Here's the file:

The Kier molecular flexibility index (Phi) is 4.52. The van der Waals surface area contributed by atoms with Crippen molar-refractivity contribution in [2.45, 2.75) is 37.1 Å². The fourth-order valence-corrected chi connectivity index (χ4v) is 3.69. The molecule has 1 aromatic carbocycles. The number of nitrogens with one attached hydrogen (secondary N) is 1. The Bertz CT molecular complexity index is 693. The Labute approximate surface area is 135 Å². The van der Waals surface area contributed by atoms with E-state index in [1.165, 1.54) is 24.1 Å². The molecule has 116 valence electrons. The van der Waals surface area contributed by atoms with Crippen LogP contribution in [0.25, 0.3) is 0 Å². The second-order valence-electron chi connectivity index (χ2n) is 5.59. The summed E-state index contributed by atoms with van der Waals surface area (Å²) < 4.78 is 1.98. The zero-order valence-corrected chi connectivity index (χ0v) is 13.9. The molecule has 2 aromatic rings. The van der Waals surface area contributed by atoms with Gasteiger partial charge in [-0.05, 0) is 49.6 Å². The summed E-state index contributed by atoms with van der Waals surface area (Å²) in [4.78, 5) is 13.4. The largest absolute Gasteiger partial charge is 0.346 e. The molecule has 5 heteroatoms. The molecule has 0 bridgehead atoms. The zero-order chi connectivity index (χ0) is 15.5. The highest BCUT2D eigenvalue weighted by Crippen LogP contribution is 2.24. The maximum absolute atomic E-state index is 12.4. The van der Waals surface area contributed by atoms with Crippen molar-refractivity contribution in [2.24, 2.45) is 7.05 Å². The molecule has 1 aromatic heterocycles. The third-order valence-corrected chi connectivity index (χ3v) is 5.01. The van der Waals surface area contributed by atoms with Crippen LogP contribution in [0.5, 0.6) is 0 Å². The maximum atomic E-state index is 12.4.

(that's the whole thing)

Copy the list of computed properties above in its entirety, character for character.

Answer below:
The Kier molecular flexibility index (Phi) is 4.52. The van der Waals surface area contributed by atoms with Crippen molar-refractivity contribution in [2.45, 2.75) is 37.1 Å². The fourth-order valence-corrected chi connectivity index (χ4v) is 3.69. The molecule has 1 aromatic carbocycles. The number of nitrogens with one attached hydrogen (secondary N) is 1. The Bertz CT molecular complexity index is 693. The Labute approximate surface area is 135 Å². The van der Waals surface area contributed by atoms with E-state index in [1.165, 1.54) is 24.1 Å². The molecule has 116 valence electrons. The van der Waals surface area contributed by atoms with Crippen LogP contribution in [0.25, 0.3) is 0 Å². The second-order valence-electron chi connectivity index (χ2n) is 5.59. The summed E-state index contributed by atoms with van der Waals surface area (Å²) < 4.78 is 1.98. The zero-order valence-corrected chi connectivity index (χ0v) is 13.9. The molecule has 2 aromatic rings. The van der Waals surface area contributed by atoms with Gasteiger partial charge in [-0.05, 0) is 49.6 Å². The summed E-state index contributed by atoms with van der Waals surface area (Å²) in [4.78, 5) is 13.4. The largest absolute Gasteiger partial charge is 0.346 e. The molecule has 5 heteroatoms. The molecule has 0 bridgehead atoms. The zero-order chi connectivity index (χ0) is 15.5. The highest BCUT2D eigenvalue weighted by Crippen LogP contribution is 2.24. The maximum absolute atomic E-state index is 12.4. The van der Waals surface area contributed by atoms with Crippen molar-refractivity contribution in [2.24, 2.45) is 7.05 Å². The molecule has 1 aromatic heterocycles. The third-order valence-corrected chi connectivity index (χ3v) is 5.01. The van der Waals surface area contributed by atoms with Crippen LogP contribution in [0.5, 0.6) is 0 Å². The maximum atomic E-state index is 12.4.